Volume 2, Number 1, 1968

This collection contains all the articles from Volume 2, Number 1, 1968 of the Earth Science Journal.

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Now showing 1 - 5 of 9
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    Coverpage and Contents
    (Journal Article, Waikato Geological Society, The University of Waikato, 1968) Waikato Geological Society
    Coverpage and Contents from Volume 2, Number 1, 1968 of Earth Science Journal.
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    Chronology of fans and terraces in the Galatea Basin
    (Journal Article, Waikato Geological Society, The University of Waikato, 1968) Pain, C.F.; Pullar, W.A.
    Air-borne volcanic ash beds are used to date fans and terraces in the Galatea Basin and to outline the depositional history of this part of the Rangitaiki Valley. The basin is interpreted as a fault-angle depression formed by a downwarped sheet of ignimbrite and an upthrusted block of greywacke which forms the Ikawhenua Range. It is from this range that much of the detritus has been derived to fill the basin, deposited mainly in the form of fans and terraces. The larger fans cover a wide area and their surfaces are older than the Rotoma eruption of c. 8000 years B.P. The widespread occurrence of these fans indicates a major erosion interval between c. 11,000 and c. 8,000 years ago. The younger fans are distributed in a particular order with fans of the Pre-Taupo surface north of the Horomanga Stream and those of the Pre- and Post-Kaharoa surfaces south of the same stream. This ordered distribution of the younger fans suggests a climatic control of fan building. Aggradation and degradation phases in the Rangitaiki and Whirinaki Rivers have formed a pronounced meander trough containing terraces of the Pre-Taupo, Pre-Kaharoa, and Post-Kaharoa surfaces. The terrace of the Pre-Kaharoa surface, largely of Taupo Pumice alluvium, is the most common. Degradation, however, is controlled by a local base level at the ignimbrite rapids on the Rangitaiki River just north of the Galatea Basin.
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    The role of mass-movement in shore platform development along the Gisborne coastline, New Zealand
    (Journal Article, Waikato Geological Society, The University of Waikato, 1968) McLean, R.F.; Davidson, C.F.
    Tidal shore platforms form a conspicuous part of the coastal scenery north of Gisborne, New Zealand. Some of these platforms are being extended landward under present-day conditions. Present widening results primarily from cliff-retreat by mass-movement. The coincidence in distribution of areas of wave convergence, mass-movement and shore platforms suggests a genetic connection between these marine and subaerial process and response elements. Various types of mass-movement are involved in cliff-retreat, notably slumps, flows, debris slides and soil and rock falls. While the products of such mass-movement forms are removed by wave action, extensive boulder fields on some shore platforms indicate that removal is not always complete. Not all of the shore platforms on this coast are being widened at present. Widening has ceased where active mass-movement is not occurring.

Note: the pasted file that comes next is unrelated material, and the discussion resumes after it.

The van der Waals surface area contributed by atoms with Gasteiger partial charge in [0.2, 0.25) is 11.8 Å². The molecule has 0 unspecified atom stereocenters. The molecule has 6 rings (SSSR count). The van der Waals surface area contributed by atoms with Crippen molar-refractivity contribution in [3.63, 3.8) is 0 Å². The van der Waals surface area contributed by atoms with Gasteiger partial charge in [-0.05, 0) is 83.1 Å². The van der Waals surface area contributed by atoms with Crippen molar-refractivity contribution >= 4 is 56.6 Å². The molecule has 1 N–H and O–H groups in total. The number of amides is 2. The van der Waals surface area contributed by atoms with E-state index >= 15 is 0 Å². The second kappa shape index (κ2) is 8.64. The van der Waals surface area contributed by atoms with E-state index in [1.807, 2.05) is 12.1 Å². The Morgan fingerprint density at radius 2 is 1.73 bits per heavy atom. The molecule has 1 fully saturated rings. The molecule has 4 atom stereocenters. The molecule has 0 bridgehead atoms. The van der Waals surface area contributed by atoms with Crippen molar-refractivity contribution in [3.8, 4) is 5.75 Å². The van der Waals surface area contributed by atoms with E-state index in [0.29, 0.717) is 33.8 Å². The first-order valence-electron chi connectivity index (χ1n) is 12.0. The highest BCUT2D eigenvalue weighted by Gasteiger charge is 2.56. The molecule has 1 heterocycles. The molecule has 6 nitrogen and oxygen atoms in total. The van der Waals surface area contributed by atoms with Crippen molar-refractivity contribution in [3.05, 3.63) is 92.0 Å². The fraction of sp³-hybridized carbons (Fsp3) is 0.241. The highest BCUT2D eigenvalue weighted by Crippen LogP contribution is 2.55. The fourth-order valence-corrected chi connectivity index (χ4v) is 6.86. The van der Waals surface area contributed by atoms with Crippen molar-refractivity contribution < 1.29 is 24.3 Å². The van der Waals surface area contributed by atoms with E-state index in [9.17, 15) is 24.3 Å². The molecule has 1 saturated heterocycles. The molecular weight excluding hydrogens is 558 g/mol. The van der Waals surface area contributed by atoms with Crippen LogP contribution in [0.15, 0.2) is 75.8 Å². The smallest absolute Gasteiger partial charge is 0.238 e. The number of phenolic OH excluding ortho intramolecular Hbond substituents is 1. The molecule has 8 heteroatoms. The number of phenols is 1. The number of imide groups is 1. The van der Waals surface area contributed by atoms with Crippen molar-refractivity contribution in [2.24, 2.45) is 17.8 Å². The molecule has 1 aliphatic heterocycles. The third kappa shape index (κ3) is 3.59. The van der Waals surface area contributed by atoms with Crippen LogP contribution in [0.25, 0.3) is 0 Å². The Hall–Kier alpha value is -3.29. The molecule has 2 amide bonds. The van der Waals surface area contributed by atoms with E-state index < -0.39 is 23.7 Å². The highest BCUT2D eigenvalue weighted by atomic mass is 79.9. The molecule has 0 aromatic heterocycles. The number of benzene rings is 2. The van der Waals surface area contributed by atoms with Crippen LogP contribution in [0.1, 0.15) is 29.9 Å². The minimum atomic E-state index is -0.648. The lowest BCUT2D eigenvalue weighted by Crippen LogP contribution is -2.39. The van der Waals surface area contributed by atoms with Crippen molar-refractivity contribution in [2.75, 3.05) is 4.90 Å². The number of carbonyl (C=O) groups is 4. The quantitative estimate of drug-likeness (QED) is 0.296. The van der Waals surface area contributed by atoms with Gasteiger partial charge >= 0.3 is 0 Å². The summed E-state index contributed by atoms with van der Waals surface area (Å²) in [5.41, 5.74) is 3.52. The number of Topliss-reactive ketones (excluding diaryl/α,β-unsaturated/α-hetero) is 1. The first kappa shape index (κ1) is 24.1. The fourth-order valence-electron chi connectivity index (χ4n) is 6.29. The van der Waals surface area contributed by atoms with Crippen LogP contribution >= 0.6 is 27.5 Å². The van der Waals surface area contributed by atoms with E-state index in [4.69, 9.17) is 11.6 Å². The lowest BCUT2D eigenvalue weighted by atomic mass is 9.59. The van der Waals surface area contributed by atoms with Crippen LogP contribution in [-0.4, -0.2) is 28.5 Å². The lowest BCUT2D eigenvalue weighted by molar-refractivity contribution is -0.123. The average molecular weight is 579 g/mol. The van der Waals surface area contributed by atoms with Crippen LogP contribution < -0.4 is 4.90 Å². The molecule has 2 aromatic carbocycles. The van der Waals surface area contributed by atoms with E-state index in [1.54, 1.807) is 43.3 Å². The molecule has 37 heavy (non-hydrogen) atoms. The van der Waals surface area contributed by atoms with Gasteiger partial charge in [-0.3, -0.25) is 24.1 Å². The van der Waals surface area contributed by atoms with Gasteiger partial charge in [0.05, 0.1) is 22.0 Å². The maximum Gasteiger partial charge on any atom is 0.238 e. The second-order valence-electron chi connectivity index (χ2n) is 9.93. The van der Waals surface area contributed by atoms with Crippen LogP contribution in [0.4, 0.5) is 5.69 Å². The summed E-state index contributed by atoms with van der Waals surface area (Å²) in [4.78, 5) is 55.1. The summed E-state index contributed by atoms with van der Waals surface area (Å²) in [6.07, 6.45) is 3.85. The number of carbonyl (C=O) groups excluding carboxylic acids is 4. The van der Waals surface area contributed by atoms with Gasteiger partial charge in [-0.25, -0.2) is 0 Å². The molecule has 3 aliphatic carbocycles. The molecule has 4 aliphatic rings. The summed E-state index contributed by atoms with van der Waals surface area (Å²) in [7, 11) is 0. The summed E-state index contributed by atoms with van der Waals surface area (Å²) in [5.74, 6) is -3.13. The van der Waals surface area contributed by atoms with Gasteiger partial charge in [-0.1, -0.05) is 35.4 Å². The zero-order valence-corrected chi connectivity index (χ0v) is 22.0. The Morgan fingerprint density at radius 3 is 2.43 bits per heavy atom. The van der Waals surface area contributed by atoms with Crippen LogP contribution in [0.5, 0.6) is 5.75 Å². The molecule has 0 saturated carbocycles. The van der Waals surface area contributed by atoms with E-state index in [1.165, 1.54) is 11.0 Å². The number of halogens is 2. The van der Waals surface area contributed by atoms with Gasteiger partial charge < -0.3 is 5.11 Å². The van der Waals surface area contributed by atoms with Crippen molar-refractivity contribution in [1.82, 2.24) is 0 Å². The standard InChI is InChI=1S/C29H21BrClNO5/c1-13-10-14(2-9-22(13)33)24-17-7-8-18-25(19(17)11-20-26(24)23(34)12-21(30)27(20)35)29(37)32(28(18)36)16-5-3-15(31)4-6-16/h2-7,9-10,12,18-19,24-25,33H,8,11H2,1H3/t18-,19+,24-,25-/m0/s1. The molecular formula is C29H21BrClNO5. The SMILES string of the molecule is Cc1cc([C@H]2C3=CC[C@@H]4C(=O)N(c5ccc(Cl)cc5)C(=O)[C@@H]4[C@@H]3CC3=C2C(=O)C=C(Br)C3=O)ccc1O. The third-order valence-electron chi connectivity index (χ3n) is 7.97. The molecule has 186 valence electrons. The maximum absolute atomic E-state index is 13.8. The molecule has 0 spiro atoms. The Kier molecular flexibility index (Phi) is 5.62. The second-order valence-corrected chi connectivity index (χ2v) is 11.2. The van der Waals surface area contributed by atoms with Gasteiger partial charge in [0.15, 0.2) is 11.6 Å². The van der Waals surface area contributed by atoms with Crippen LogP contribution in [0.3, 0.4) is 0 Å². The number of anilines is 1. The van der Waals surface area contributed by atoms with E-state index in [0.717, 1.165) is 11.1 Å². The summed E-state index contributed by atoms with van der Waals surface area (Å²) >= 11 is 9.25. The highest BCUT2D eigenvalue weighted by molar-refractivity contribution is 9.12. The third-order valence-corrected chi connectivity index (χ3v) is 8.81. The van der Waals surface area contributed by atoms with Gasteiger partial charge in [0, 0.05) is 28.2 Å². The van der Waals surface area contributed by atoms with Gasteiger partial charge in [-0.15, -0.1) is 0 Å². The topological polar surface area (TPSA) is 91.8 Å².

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    Bioerosion on shore platforms developed in the Waitemata Formation, Auckland
    (Journal Article, Waikato Geological Society, The University of Waikato, 1968) Healy, Terry R.
    Bioerosion - the removal of lithic substrate by the erosive activities of living organisms- has not previously been discussed for New Zealand shore platforms. This paper aims at drawing attention to bioerosion as a process active in shore platform development. Detailed reference is made to bioerosion occurring on the alternating sandstones and siltstones of the Waitemata Formation found outcropping on the coastline around Auckland. In this area several facets of shore platform morphology may be attributed to the direct effects of boring and browsing marine organisms. A classification of animals causing bioerosion, based on mechanism of erosion, is presented, and the geomorphic significance of the various groups discussed.
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    Development of laboratory instrumentation for the study of soil erodibility
    (Journal Article, Waikato Geological Society, The University of Waikato, 1968) Bryan, Rorke B.
    In order to carry out a study of the relative efficiency of various erodibility indices, and of the relative erodibility of soils developed in the Peak District of Derbyshire (England), three instruments were developed. These instruments were: a wet-sieve aggregate analyser of the Yoder pattern, a compact laboratory rainfall simulator using spray nozzles, a radiant drying unit using infra-red lamps. The efficiency of the instruments and the validity of the operating -techniques are critically evaluated and suggestions for improvement are advanced.
© 1968 Waikato Geological Society, The University of Waikato. All items in Research Commons are provided only to permit fair dealing for the purposes of research or private study. They are protected by copyright with all rights reserved unless otherwise indicated.